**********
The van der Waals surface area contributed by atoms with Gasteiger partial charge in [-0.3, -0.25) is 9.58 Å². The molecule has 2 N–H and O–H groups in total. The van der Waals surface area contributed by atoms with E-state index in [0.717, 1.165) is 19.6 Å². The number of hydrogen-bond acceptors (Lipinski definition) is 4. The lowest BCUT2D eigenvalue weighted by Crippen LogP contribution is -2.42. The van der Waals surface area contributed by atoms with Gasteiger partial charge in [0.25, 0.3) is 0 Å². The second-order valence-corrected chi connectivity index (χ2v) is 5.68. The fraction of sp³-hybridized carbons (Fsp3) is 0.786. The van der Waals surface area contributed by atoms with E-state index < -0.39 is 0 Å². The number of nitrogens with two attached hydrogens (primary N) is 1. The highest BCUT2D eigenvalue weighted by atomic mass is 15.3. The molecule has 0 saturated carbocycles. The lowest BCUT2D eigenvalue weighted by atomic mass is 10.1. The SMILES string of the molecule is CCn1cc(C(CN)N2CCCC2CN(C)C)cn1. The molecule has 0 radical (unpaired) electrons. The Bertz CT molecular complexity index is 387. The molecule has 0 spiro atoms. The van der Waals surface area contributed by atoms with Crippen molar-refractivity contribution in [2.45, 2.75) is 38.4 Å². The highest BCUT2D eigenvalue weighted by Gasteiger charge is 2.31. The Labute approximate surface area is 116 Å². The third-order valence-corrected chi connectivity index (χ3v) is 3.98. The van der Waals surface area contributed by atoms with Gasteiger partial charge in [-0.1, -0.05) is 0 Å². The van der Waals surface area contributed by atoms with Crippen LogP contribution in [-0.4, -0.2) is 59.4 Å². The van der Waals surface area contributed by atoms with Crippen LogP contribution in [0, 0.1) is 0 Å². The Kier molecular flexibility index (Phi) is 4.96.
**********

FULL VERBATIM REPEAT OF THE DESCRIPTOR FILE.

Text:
The van der Waals surface area contributed by atoms with Gasteiger partial charge in [-0.3, -0.25) is 9.58 Å². The molecule has 2 N–H and O–H groups in total. The van der Waals surface area contributed by atoms with E-state index in [0.717, 1.165) is 19.6 Å². The number of hydrogen-bond acceptors (Lipinski definition) is 4. The lowest BCUT2D eigenvalue weighted by Crippen LogP contribution is -2.42. The van der Waals surface area contributed by atoms with Gasteiger partial charge in [0.25, 0.3) is 0 Å². The second-order valence-corrected chi connectivity index (χ2v) is 5.68. The fraction of sp³-hybridized carbons (Fsp3) is 0.786. The van der Waals surface area contributed by atoms with E-state index < -0.39 is 0 Å². The number of nitrogens with two attached hydrogens (primary N) is 1. The highest BCUT2D eigenvalue weighted by atomic mass is 15.3. The molecule has 0 saturated carbocycles. The lowest BCUT2D eigenvalue weighted by atomic mass is 10.1. The SMILES string of the molecule is CCn1cc(C(CN)N2CCCC2CN(C)C)cn1. The molecule has 0 radical (unpaired) electrons. The Bertz CT molecular complexity index is 387. The molecule has 0 spiro atoms. The van der Waals surface area contributed by atoms with Crippen molar-refractivity contribution in [2.45, 2.75) is 38.4 Å². The highest BCUT2D eigenvalue weighted by Gasteiger charge is 2.31. The Labute approximate surface area is 116 Å². The third-order valence-corrected chi connectivity index (χ3v) is 3.98. The van der Waals surface area contributed by atoms with Gasteiger partial charge in [-0.1, -0.05) is 0 Å². The van der Waals surface area contributed by atoms with Crippen LogP contribution in [-0.4, -0.2) is 59.4 Å². The van der Waals surface area contributed by atoms with Crippen LogP contribution in [0, 0.1) is 0 Å². The Kier molecular flexibility index (Phi) is 4.96.